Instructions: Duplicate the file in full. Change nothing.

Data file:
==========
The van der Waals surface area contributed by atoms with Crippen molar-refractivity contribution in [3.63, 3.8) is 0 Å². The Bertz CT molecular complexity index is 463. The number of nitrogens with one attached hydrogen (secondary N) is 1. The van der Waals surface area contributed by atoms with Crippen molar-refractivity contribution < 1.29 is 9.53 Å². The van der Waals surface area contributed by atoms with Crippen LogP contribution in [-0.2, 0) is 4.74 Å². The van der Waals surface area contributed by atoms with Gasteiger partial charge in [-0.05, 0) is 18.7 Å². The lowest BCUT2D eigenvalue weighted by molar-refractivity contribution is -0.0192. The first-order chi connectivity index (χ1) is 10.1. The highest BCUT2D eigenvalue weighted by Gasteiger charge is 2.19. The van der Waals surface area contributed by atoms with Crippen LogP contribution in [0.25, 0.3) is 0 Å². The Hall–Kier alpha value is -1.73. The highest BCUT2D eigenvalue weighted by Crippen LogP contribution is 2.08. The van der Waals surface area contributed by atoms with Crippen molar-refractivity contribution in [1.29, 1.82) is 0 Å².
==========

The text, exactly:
The van der Waals surface area contributed by atoms with Crippen molar-refractivity contribution in [3.63, 3.8) is 0 Å². The Bertz CT molecular complexity index is 463. The number of nitrogens with one attached hydrogen (secondary N) is 1. The van der Waals surface area contributed by atoms with Crippen molar-refractivity contribution < 1.29 is 9.53 Å². The van der Waals surface area contributed by atoms with Crippen LogP contribution in [-0.2, 0) is 4.74 Å². The van der Waals surface area contributed by atoms with Gasteiger partial charge in [-0.05, 0) is 18.7 Å². The lowest BCUT2D eigenvalue weighted by molar-refractivity contribution is -0.0192. The first-order chi connectivity index (χ1) is 10.1. The highest BCUT2D eigenvalue weighted by Gasteiger charge is 2.19. The van der Waals surface area contributed by atoms with Crippen LogP contribution in [0.25, 0.3) is 0 Å². The Hall–Kier alpha value is -1.73. The highest BCUT2D eigenvalue weighted by Crippen LogP contribution is 2.08. The van der Waals surface area contributed by atoms with Crippen molar-refractivity contribution in [1.29, 1.82) is 0 Å².